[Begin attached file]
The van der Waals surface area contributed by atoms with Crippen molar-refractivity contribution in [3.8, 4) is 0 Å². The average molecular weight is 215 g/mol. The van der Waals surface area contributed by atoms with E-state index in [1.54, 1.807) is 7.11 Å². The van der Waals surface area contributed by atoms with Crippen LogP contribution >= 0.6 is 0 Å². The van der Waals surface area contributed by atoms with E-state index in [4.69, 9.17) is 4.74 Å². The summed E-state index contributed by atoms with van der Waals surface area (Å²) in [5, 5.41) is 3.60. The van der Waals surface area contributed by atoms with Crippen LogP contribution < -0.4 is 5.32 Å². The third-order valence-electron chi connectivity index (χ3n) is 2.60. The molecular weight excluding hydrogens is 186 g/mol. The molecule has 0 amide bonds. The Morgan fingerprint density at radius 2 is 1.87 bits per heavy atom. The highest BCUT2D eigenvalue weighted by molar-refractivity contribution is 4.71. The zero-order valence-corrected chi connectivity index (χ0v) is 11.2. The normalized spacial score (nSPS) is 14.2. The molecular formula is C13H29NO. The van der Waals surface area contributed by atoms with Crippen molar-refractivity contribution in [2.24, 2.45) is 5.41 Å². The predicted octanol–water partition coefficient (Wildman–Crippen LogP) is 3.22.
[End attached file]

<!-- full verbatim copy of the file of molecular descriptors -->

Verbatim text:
The van der Waals surface area contributed by atoms with Crippen molar-refractivity contribution in [3.8, 4) is 0 Å². The average molecular weight is 215 g/mol. The van der Waals surface area contributed by atoms with E-state index in [1.54, 1.807) is 7.11 Å². The van der Waals surface area contributed by atoms with Crippen LogP contribution >= 0.6 is 0 Å². The van der Waals surface area contributed by atoms with E-state index in [4.69, 9.17) is 4.74 Å². The summed E-state index contributed by atoms with van der Waals surface area (Å²) in [5, 5.41) is 3.60. The van der Waals surface area contributed by atoms with Crippen LogP contribution < -0.4 is 5.32 Å². The third-order valence-electron chi connectivity index (χ3n) is 2.60. The molecular weight excluding hydrogens is 186 g/mol. The molecule has 0 amide bonds. The Morgan fingerprint density at radius 2 is 1.87 bits per heavy atom. The highest BCUT2D eigenvalue weighted by molar-refractivity contribution is 4.71. The zero-order valence-corrected chi connectivity index (χ0v) is 11.2. The normalized spacial score (nSPS) is 14.2. The molecular formula is C13H29NO. The van der Waals surface area contributed by atoms with Crippen molar-refractivity contribution in [2.24, 2.45) is 5.41 Å². The predicted octanol–water partition coefficient (Wildman–Crippen LogP) is 3.22.